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      Right, Left Clash over Illegal Entry Law

      MKs trade accusations of ‘communist’ and ‘McCarthyist’ during debate over what to do with illegal entrants.
      By Maayana Miskin
      First Publish: 11/27/2013, 8:42 AM

      Gideon Saar
      Gideon Saar
      Israel news photo: Flash 90

      A debate over a proposed law on illegal entry grew heated Tuesday evening, with MKs trading accusations of communism and McCarthyism.

      The two primary parties involved were Minister of the Interior Gideon Saar and MK Dov Henin (Hadash).

      Saar accused Hadash, Meretz and the Labor party of engaging in provocative behavior rather than focusing on the issues. “You all have chutzpah. You’re slandering the country,” he accused.

      Turning to Henin, he said, “You’re from a party that represented the unenlightened communist regimes. Chutzpah!” Henin’s Hadash party is the Knesset’s pro-communist faction.

      Henin responded, “Do you have any other irrelevant things to say? Is this how an on-topic debate looks?”

      Saar responded, “You represent the illegal entrants, and I represent Israeli residents.” Henin then turned to committee head MK Miri Regev (Likud) and demanded that she “call the minister to order.”

      “Let’s not go back to the days of McCarthy,” Henin said. Saar retorted, “Let’s not go back to the days of Stalin – ‘the sun of nations’!”

      The new proposed bill would create open residential facilities for illegal entrants to Israel. Those sent to the facilities would be required to check in three times a day to ensure their presence. They would be provided with food, a place to sleep, healthcare and welfare services, but would not be allowed to work.

      Illegal entrants could be held in the open facilities for up to one year, at which point they would be released even with no change in their legal status.

      One controversial part of the law states that illegal entrants from regions that are home to activities endangering the state of Israel will not be released. Left-wing MKs argued that the rule is unconstitutional, but Saar rejected their arguments and left it in.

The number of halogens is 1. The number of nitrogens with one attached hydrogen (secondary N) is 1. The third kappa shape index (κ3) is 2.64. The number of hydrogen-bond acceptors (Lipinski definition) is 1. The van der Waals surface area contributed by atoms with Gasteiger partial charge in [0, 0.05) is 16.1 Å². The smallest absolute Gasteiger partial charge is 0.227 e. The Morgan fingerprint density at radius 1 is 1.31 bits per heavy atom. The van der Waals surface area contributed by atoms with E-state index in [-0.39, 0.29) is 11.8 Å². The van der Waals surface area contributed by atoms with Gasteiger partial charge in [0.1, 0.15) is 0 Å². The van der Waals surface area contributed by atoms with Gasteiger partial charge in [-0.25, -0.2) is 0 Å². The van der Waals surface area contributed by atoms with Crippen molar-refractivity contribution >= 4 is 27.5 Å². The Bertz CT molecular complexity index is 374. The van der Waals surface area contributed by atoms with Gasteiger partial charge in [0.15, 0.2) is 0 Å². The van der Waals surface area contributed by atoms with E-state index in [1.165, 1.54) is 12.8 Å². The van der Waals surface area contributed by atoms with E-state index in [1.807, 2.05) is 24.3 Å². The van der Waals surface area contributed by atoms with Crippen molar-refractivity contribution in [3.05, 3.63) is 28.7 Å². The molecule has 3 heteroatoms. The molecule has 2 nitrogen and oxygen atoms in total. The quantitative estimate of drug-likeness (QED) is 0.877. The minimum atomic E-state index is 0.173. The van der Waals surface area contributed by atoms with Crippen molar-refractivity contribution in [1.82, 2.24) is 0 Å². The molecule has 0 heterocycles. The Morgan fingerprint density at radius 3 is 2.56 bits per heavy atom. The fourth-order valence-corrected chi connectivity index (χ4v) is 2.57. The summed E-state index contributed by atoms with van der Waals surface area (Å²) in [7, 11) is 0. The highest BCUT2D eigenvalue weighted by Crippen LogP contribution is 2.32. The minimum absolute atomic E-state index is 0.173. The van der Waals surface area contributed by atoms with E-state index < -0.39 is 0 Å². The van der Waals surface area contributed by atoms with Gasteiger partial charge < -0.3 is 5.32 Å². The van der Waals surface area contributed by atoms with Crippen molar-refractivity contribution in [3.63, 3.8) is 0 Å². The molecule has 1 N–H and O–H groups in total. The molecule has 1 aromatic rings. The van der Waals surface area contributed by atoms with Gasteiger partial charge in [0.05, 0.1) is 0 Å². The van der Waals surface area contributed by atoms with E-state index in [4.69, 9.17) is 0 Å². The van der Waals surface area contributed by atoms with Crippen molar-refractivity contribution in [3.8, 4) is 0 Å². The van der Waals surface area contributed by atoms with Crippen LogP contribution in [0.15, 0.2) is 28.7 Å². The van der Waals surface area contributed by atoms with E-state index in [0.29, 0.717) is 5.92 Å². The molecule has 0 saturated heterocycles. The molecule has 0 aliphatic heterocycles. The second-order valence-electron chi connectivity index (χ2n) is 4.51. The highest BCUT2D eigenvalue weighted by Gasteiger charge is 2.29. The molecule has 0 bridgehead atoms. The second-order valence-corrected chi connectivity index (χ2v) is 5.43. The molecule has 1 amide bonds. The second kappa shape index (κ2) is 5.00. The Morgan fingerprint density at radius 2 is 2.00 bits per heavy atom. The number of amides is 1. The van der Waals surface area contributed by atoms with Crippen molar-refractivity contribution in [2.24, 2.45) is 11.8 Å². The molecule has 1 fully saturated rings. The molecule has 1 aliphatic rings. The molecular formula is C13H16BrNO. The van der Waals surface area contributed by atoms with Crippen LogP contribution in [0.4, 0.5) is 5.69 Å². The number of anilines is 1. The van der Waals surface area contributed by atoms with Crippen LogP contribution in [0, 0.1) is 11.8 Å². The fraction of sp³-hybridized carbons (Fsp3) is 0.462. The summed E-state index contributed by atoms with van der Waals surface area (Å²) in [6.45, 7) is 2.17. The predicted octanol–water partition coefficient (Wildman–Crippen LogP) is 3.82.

Henin argued that the proposed open detainment facilities would not solve the problem. Even if 3,000 people were sent to such facilities, more than 50,000 would remain free, he said.

      Henin suggested that illegal entrants be trained to work, and be hired in the place of foreign workers who enter Israel legally from various countries.

      Attorney Reut Michaeli from the helpline for foreign workers argued that the proposed detention facilities would essentially be prisons, and that one year’s confinement would be a disproportionate punishment.

      MK Esawi Frij (Meretz) leveled similar charges. “There are those in Knesset who are becoming experts in legislature circumventing the Supreme Court,” he said. “The Supreme Court ruled that a person cannot be jailed without trial, but the lawmakers are finding ways to get around the court.”

      MK Zvulun Kalfa (Jewish Home) proposed that the state of Israel create a database to keep track of illegal entry in general, and to store entrants’ identifying information.

      MK Nachman Shai of the Labor party said he sympathizes with Israelis living in southern Tel Aviv, which has been flooded with illegal entrants in recent years. Sixty thousand illegal entrants cannot remain in the country, he said, and Israel must find a humane way to remove them.